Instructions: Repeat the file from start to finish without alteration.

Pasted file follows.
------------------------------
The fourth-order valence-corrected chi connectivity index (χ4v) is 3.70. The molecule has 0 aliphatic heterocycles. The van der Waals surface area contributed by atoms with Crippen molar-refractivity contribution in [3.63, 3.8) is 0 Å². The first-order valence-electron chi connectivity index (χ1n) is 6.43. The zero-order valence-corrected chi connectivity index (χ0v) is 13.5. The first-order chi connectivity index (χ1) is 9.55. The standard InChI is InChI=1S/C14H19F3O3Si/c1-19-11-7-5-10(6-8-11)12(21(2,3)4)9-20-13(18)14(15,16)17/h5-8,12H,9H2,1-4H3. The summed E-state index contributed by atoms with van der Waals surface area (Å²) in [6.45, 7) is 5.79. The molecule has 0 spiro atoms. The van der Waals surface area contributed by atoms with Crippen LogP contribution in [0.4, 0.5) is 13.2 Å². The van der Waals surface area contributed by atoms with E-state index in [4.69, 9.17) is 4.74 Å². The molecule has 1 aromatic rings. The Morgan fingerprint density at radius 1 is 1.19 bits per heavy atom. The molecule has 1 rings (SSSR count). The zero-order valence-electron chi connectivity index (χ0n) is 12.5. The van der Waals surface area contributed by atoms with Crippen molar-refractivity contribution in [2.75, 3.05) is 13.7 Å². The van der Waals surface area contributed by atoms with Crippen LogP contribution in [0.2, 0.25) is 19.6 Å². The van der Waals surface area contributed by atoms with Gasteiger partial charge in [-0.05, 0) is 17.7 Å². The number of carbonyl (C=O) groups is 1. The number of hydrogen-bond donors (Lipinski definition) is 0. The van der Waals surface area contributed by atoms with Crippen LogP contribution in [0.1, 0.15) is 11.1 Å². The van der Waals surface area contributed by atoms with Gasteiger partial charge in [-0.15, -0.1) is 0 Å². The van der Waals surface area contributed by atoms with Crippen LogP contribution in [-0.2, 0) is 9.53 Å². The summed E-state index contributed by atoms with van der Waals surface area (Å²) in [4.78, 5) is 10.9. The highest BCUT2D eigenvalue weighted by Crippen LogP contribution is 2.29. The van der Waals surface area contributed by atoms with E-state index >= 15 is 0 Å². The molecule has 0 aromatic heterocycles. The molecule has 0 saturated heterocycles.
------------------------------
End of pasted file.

The fourth-order valence-corrected chi connectivity index (χ4v) is 3.70. The molecule has 0 aliphatic heterocycles. The van der Waals surface area contributed by atoms with Crippen molar-refractivity contribution in [3.63, 3.8) is 0 Å². The first-order valence-electron chi connectivity index (χ1n) is 6.43. The zero-order valence-corrected chi connectivity index (χ0v) is 13.5. The first-order chi connectivity index (χ1) is 9.55. The standard InChI is InChI=1S/C14H19F3O3Si/c1-19-11-7-5-10(6-8-11)12(21(2,3)4)9-20-13(18)14(15,16)17/h5-8,12H,9H2,1-4H3. The summed E-state index contributed by atoms with van der Waals surface area (Å²) in [6.45, 7) is 5.79. The molecule has 0 spiro atoms. The van der Waals surface area contributed by atoms with Crippen LogP contribution in [0.4, 0.5) is 13.2 Å². The van der Waals surface area contributed by atoms with E-state index in [4.69, 9.17) is 4.74 Å². The molecule has 1 aromatic rings. The Morgan fingerprint density at radius 1 is 1.19 bits per heavy atom. The molecule has 1 rings (SSSR count). The zero-order valence-electron chi connectivity index (χ0n) is 12.5. The van der Waals surface area contributed by atoms with Crippen molar-refractivity contribution in [2.75, 3.05) is 13.7 Å². The van der Waals surface area contributed by atoms with Crippen LogP contribution in [0.2, 0.25) is 19.6 Å². The van der Waals surface area contributed by atoms with Gasteiger partial charge in [-0.05, 0) is 17.7 Å². The number of carbonyl (C=O) groups is 1. The number of hydrogen-bond donors (Lipinski definition) is 0. The van der Waals surface area contributed by atoms with Crippen LogP contribution in [0.1, 0.15) is 11.1 Å². The van der Waals surface area contributed by atoms with Gasteiger partial charge in [-0.15, -0.1) is 0 Å². The van der Waals surface area contributed by atoms with Crippen LogP contribution in [-0.2, 0) is 9.53 Å². The summed E-state index contributed by atoms with van der Waals surface area (Å²) in [4.78, 5) is 10.9. The highest BCUT2D eigenvalue weighted by Crippen LogP contribution is 2.29. The van der Waals surface area contributed by atoms with E-state index >= 15 is 0 Å². The molecule has 0 aromatic heterocycles. The molecule has 0 saturated heterocycles.